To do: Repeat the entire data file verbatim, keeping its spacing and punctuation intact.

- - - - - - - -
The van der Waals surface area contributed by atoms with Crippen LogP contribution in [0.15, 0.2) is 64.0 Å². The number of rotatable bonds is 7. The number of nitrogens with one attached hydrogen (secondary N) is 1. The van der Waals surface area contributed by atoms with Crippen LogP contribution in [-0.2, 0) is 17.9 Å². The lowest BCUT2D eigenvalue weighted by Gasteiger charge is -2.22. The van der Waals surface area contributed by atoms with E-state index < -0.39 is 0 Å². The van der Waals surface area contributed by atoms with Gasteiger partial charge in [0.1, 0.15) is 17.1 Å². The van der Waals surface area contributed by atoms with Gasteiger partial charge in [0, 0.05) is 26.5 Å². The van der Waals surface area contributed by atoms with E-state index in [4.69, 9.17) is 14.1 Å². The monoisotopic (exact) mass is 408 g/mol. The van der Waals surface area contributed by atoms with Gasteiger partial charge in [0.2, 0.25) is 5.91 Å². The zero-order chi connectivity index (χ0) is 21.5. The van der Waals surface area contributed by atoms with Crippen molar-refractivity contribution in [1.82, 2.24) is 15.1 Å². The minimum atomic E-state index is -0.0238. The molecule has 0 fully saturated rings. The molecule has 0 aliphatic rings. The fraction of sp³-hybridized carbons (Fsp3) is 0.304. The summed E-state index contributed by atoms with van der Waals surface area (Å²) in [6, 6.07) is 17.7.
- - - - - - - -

The van der Waals surface area contributed by atoms with Crippen LogP contribution in [0.15, 0.2) is 64.0 Å². The number of rotatable bonds is 7. The number of nitrogens with one attached hydrogen (secondary N) is 1. The van der Waals surface area contributed by atoms with Crippen LogP contribution in [-0.2, 0) is 17.9 Å². The lowest BCUT2D eigenvalue weighted by Gasteiger charge is -2.22. The van der Waals surface area contributed by atoms with E-state index < -0.39 is 0 Å². The van der Waals surface area contributed by atoms with Gasteiger partial charge in [0.1, 0.15) is 17.1 Å². The van der Waals surface area contributed by atoms with Gasteiger partial charge in [0, 0.05) is 26.5 Å². The van der Waals surface area contributed by atoms with E-state index in [4.69, 9.17) is 14.1 Å². The monoisotopic (exact) mass is 408 g/mol. The van der Waals surface area contributed by atoms with Gasteiger partial charge in [0.2, 0.25) is 5.91 Å². The zero-order chi connectivity index (χ0) is 21.5. The van der Waals surface area contributed by atoms with Crippen molar-refractivity contribution in [1.82, 2.24) is 15.1 Å². The minimum atomic E-state index is -0.0238. The molecule has 0 fully saturated rings. The molecule has 0 aliphatic rings. The fraction of sp³-hybridized carbons (Fsp3) is 0.304. The summed E-state index contributed by atoms with van der Waals surface area (Å²) in [6, 6.07) is 17.7.